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04 \ 02 \ 2019

In a new study, higher serum Uromodulin predicts lower coronary artery calcification and diabetic kidney disease

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Uromodulin - also known as Tamm-Horsfall protein - is exclusively produced in the thick ascending limb of loop of Henle in the kidneys and is the most abundant protein in the urine of healthy people but is also found in blood. 

It was discovered about fifty years ago, and has been studied for many years.
Despite its ubiquitous nature, the function of uromodulin remains unclear, but the available data suggest that this protein might regulate salt transport, protect against urinary tract infection and kidney stones, and have roles in kidney injury and innate immunity.

Bjornstad and colleagues examined the relationship between serum uromodulin, coronary artery calcification (CAC) progression and diabetic kidney disease (DKD) development over 12 years.

“Novel biomarkers are needed to better predict coronary artery calcification and diabetic kidney disease in type 1 diabetes, before clinical manifestations of disease” Bjornstad said.

527 adults in the Coronary Artery Calcification in Type 1 Diabetes study were examined during 2002-2004. The mean age was 40 years and the mean diabetes duration was 25 years.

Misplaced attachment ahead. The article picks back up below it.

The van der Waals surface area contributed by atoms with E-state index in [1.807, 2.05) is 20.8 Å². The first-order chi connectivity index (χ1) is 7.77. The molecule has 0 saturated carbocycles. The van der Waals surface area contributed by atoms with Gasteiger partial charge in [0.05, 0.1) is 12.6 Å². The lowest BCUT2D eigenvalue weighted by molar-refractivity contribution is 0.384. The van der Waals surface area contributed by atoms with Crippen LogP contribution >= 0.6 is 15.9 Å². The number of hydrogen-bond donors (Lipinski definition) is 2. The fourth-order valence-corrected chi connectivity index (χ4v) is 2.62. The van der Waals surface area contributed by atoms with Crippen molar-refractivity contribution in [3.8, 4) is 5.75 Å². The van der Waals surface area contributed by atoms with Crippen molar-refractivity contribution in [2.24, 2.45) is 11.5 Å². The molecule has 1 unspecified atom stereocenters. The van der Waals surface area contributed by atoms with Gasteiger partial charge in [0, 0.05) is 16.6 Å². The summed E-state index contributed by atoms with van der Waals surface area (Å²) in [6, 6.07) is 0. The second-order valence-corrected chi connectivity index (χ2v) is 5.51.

Urine albumin-to-creatinine ratio (ACR) and estimated glomerular filtration rate (eGFR) were measured at baseline and after a follow-up period of 12 years. 

Elevated albumin excretion was defined as ACR ≥ 30 mg/g, rapid glomerular filtration rate decline GFR > 3mL/min/1.73m2/year and impaired glomerular filtration rate as eGFR < 60 mL/min/1.73 m2. Serum uromodulin was measured using immunoassay kits at baseline/ 

Coronary artery calcification, a marker of subclinical atherosclerosis, was measured using electron beam computed tomography and progression was defined as a change in the square root-transformed CAC volume of 2.5.

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Higher baseline serum uromodulin level conferred lower odds of coronary artery calcification progression (odds ratio 0.68; 95% CI 0.48-0.97) per 1 SD increase in serum uromodulin (68.44 ng/mL) and incident elevated albumin excretion (0.37; 0.16-0.86).

Serum uromodulin at baseline was also associated with rapid glomerular filtration rate decline (0.56, 0.35-0.91), and impaired glomerular filtration rate (0.44; 0.24-0.83) after adjustment for baseline age, sex, systolic blood pressure, LDL and albuminuria/GFR.

In addition, when uromodulin was added to models that included traditional risk factors, such as age, sex, smoking, blood pressure and cholesterol, it significantly improved the prediction performance for coronary artery calcification progression and incident diabetic kidney disease.

Source: Diabetes Care, DOI: 10.2337/dc18-1527

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